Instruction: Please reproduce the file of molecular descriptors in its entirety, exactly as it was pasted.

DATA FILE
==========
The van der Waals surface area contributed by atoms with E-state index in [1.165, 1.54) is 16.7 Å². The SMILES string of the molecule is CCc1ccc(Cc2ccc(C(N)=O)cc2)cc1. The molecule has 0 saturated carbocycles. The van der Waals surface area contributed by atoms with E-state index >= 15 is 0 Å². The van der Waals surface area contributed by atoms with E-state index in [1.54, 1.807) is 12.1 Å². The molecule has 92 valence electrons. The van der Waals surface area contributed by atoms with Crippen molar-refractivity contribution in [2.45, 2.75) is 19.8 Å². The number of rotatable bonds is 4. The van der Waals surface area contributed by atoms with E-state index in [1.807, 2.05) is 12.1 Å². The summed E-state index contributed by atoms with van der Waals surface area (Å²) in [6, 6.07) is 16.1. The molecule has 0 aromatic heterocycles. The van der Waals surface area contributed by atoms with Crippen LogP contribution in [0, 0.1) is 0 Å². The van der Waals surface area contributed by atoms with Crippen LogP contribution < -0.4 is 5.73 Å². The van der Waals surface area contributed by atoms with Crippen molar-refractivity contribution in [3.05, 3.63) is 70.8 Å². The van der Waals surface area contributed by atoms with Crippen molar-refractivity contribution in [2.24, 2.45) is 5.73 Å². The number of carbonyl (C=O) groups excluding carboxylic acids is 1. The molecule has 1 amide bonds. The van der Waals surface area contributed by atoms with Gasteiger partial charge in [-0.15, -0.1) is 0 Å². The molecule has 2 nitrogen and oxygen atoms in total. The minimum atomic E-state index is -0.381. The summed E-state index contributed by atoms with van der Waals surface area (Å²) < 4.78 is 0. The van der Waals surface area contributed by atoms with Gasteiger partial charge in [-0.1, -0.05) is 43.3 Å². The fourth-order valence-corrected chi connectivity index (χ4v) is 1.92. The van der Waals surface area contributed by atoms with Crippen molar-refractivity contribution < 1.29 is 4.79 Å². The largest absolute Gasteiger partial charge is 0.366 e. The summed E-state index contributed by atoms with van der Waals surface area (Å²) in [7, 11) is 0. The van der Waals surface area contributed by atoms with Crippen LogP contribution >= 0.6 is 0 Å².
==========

The van der Waals surface area contributed by atoms with E-state index in [1.165, 1.54) is 16.7 Å². The SMILES string of the molecule is CCc1ccc(Cc2ccc(C(N)=O)cc2)cc1. The molecule has 0 saturated carbocycles. The van der Waals surface area contributed by atoms with E-state index >= 15 is 0 Å². The van der Waals surface area contributed by atoms with E-state index in [1.54, 1.807) is 12.1 Å². The molecule has 92 valence electrons. The van der Waals surface area contributed by atoms with Crippen molar-refractivity contribution in [2.45, 2.75) is 19.8 Å². The number of rotatable bonds is 4. The van der Waals surface area contributed by atoms with E-state index in [1.807, 2.05) is 12.1 Å². The summed E-state index contributed by atoms with van der Waals surface area (Å²) in [6, 6.07) is 16.1. The molecule has 0 aromatic heterocycles. The van der Waals surface area contributed by atoms with Crippen LogP contribution in [0, 0.1) is 0 Å². The van der Waals surface area contributed by atoms with Crippen LogP contribution < -0.4 is 5.73 Å². The van der Waals surface area contributed by atoms with Crippen molar-refractivity contribution in [3.05, 3.63) is 70.8 Å². The van der Waals surface area contributed by atoms with Crippen molar-refractivity contribution in [2.24, 2.45) is 5.73 Å². The number of carbonyl (C=O) groups excluding carboxylic acids is 1. The molecule has 1 amide bonds. The van der Waals surface area contributed by atoms with Gasteiger partial charge in [-0.15, -0.1) is 0 Å². The molecule has 2 nitrogen and oxygen atoms in total. The minimum atomic E-state index is -0.381. The summed E-state index contributed by atoms with van der Waals surface area (Å²) < 4.78 is 0. The van der Waals surface area contributed by atoms with Gasteiger partial charge in [-0.1, -0.05) is 43.3 Å². The fourth-order valence-corrected chi connectivity index (χ4v) is 1.92. The van der Waals surface area contributed by atoms with Crippen molar-refractivity contribution < 1.29 is 4.79 Å². The largest absolute Gasteiger partial charge is 0.366 e. The summed E-state index contributed by atoms with van der Waals surface area (Å²) in [7, 11) is 0. The van der Waals surface area contributed by atoms with Crippen LogP contribution >= 0.6 is 0 Å².